The best way to add drop-down list in Excel

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Previously we talked about How to add a Drop-down List in Word, but you can also work more efficiently in Excel worksheets by making use of drop-down or pull-down lists. We will show you how to use Microsoft Excel’s data validation function to create useful lists within your spreadsheets.  How to avoid the trap that lies waiting for the unwary who follow Microsoft’s ‘simple’ instructions. 

It is especially useful when you need to do data entry work.  The names, products etc are kept consistent with no typing mistakes. 

Microsoft recommends having your pull-down list entries within an Excel Table, you can do this by simply selecting the cells/range of your text and pressing Ctrl + T | OK. You can also tick the ‘my table has headers box’ if you have a header already, here we’ve used Stage Names

Now, select the cell that you want the drop-box to appear. For this example, we will be inputting the drop-box into C1. 

Next, go to the Data | Data Validation 

Within the Data Validation Settings tab, select List from the Allow drop-down. 

Select the source box and then select your list range from the table. For our example, we put ours in a worksheet called Names, and the range of cells are $A$2:$A$6.  Sounds easy but it’s a trap!  

Excel inserts a fixed range of cells for the pull-down list.  If you change the number of items in the table list (add/remove names) Excel will still only show the cells referenced. 

What you need is a variable list which will expand and contract automatically.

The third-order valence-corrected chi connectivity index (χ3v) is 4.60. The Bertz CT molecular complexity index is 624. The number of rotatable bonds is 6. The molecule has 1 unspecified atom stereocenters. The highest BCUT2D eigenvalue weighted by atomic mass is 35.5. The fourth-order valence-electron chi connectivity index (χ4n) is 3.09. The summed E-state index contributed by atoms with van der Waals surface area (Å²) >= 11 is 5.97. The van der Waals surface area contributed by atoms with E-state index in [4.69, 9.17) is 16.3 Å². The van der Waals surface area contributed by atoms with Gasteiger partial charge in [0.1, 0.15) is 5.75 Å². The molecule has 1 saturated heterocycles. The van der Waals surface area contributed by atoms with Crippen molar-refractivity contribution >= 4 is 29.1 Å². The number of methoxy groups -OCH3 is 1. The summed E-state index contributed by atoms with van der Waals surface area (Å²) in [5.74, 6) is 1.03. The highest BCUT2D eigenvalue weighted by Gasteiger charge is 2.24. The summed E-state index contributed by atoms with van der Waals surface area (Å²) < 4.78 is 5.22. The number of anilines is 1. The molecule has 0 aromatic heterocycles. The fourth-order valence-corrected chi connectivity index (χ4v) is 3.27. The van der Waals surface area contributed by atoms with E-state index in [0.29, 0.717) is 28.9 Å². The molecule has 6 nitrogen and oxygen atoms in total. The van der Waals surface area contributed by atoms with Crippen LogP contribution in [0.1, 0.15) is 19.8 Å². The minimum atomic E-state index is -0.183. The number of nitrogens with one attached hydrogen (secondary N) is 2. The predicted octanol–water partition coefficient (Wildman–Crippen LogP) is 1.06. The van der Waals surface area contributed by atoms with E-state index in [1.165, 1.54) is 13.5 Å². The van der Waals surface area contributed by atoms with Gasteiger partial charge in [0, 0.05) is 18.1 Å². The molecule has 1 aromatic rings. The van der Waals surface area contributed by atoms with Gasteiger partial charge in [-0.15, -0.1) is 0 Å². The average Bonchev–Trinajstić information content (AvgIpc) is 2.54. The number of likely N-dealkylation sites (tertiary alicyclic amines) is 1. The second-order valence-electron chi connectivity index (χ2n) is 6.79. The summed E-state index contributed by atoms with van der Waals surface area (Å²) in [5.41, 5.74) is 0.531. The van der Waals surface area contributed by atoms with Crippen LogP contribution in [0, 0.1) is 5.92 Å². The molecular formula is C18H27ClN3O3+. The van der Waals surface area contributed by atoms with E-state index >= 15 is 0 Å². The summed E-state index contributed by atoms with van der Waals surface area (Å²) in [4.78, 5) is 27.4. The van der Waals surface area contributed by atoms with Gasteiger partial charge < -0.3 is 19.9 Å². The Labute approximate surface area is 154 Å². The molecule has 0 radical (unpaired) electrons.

Using an Excel Table for the pull-down list 

The smarties among you probably think that’s easy, just reference the table not the cells. For example use =MarxBrothers[Stage Name] instead of $A$2:$A$6 .  That should work. Alas, that doesn’t work because Excel Data Validation doesn’t accept a dynamic spilled array. You’re welcome to try but Excel gets all confused like this: 

There’s a workaround that should not work but does.   

Excel won’t accept a table reference directly, but will accept a named range linked to a table reference.  In other words, disguise the table ref with a different name and Excel will stop complaining. 

Go to Formula | Define Name and make a new named range.  In Refers to: select the table column (no header) and Excel will insert the table and column named reference. 

Now go to the Data Validation setup and use the named range as the Source: 

Add or remove entries 

Now let’s put the Excel Table feature we mentioned earlier into action. 

When your data is in a table and it’s properly reference in the pull-down list, once you add or remove anything from the list, anything based on the table that’s included in the drop-down list will automatically update. So you won’t have to worry about fiddling around with updating the drop-down list, just update the table. 

Advanced users can link to other data sources to populate the pull-down list. For example, link to an external database for a list of current staff members, customers or products. Use PowerQuery to import the latest data and load into a table. 

We have removed Zeppo from the list, by completely deleting the row. Note, if you only delete the entry from the cell, it could still leave a blank space within your drop-down list.  

Hide the source table 

Now you can easily hide the source cells or table column A by selecting Hide.  

Use Another Sheet 

Another option, rather than hiding columns within your worksheet, is to place the data entries in a separate sheet/tab to your pull-down list. 

Here we have placed the entries into an Excel table in a sheet/tab called Data. 

Now we have the option to completely hide the sheet. Right click on the tab and select Hide. (To unhide the sheet, simply right-click your original sheet, select unhide and select the sheet). 

From here, we can select the entries from the drop-down box in our original spreadsheet with the source hidden away. 

Want more? Using Unique() to make an Excel drop-down list

How to add a Drop Down List in Word

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